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Red tape is one of the more serious bureaucratic obstacles in addition to legal obstacles in the full legalization of business in the local economy.  With numerous unnecessary paper works, bureaucratic requirements and procedures, and  unexplained delays in securing business registration, licenses and permits as well as  compliance with the yearly requirements and inspections to maintain legality in business,  traders or entrepreneurs increase their cost of maintaining their business which, in turn, can discourage them to improve the wage of their employees. Thus, the Philippines is one most difficult countries to do business in Southeast Asia as well as in the world according to the  World Bank Report on the ease of doing business in the world.

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Legal Pluralism, Corruption, and Red Tape as Obstacles to Philippine Disaster Response


It has been observed that the dominant response and action on disaster management in Southeast Asia had been on post-disaster activities and particularly on emergency response” (Bildan 2003; Jegillos 2003). And of the ten countries in the world most imperiled by climate change (in terms of the number of people likely to be affected), four are in Southeast Asia: Vietnam, Indonesia, Thailand, and the Philippines (Elliot, 2012, p.40). The Philippines is one of the most disaster-prone Southeast Asian countries. Around 70 percent of its disasters are due to hydro-meteorological phenomena such as typhoon and flooding.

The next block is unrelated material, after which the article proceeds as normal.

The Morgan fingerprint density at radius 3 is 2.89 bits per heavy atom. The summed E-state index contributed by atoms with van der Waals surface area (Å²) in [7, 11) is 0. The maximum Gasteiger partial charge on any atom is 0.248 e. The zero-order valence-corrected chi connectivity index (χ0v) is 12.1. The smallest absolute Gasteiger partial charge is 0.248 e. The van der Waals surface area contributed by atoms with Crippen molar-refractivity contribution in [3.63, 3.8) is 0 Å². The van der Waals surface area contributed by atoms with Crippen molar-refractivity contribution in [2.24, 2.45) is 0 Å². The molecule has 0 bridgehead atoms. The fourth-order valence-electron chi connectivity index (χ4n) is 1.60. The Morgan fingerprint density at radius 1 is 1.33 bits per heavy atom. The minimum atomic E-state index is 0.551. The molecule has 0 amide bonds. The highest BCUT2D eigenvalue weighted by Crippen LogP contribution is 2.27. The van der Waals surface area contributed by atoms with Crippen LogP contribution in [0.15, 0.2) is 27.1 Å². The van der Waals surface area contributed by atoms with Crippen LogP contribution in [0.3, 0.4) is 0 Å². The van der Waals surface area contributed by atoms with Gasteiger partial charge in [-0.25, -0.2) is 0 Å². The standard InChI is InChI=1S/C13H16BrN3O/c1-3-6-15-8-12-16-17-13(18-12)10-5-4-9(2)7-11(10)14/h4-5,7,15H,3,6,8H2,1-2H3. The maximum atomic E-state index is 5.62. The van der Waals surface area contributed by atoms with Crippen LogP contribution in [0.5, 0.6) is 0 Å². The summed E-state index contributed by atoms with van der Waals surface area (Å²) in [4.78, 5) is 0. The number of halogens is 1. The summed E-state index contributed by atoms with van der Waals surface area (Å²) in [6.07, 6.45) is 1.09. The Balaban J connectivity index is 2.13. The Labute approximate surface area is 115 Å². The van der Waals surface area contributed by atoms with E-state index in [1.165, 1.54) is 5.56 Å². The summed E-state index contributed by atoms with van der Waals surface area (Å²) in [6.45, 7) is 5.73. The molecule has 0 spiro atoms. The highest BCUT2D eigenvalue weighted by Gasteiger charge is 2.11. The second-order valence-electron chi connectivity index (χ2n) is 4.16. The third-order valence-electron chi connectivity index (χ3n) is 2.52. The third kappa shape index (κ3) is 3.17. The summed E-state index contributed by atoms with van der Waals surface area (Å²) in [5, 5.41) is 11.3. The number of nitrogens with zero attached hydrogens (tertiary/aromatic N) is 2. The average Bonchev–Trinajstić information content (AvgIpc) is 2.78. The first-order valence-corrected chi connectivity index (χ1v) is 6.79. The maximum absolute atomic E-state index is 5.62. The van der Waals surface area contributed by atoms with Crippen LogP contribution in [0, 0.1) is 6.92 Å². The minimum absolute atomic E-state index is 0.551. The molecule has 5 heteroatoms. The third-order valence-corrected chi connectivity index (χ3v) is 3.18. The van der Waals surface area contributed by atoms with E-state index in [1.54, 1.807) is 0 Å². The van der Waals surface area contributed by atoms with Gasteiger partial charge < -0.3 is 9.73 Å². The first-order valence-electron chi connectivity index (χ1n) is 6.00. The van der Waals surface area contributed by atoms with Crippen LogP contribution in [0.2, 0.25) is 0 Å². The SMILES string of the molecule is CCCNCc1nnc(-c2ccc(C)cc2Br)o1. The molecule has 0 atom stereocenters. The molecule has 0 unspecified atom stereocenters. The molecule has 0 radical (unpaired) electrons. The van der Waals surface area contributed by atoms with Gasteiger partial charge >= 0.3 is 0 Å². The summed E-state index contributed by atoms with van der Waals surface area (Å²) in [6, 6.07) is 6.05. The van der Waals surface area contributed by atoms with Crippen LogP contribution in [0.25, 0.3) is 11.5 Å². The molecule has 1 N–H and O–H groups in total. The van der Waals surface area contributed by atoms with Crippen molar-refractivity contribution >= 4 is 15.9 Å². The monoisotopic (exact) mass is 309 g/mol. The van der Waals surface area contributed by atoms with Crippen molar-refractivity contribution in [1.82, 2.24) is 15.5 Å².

Typhoon Ondoy (Ketsana) that hit the Philippines in 2009 revealed differential vulnerabilities of the population. The most vulnerable regions and communities in the country are those that are highly exposed to the changes expected in the climate and have limited adaptive capacity. The Philippines has limited economic resources, low levels of technology, poor information and skills, poor infrastructure, unstable or weak institutions, and inequitable empowerment and access to resources have little capacity to adapt and are highly vulnerable (IPCC, 2001) (Penalba, Elazegui, Pulhin & Cruz, 2012, p.310). Disaster victims in the Philippines are usually the urban poor who are totally dependent on social services. These people are usually less able to respond effectively to disasters (Cutter, Boruff, and Shirley 2003; Morrow 1999; See & Porio, 2015). Thus, the socially and economically marginalized are usually mostly ignored during disaster recovery (Morrow 1999; Tobin and Ollenberger 1993).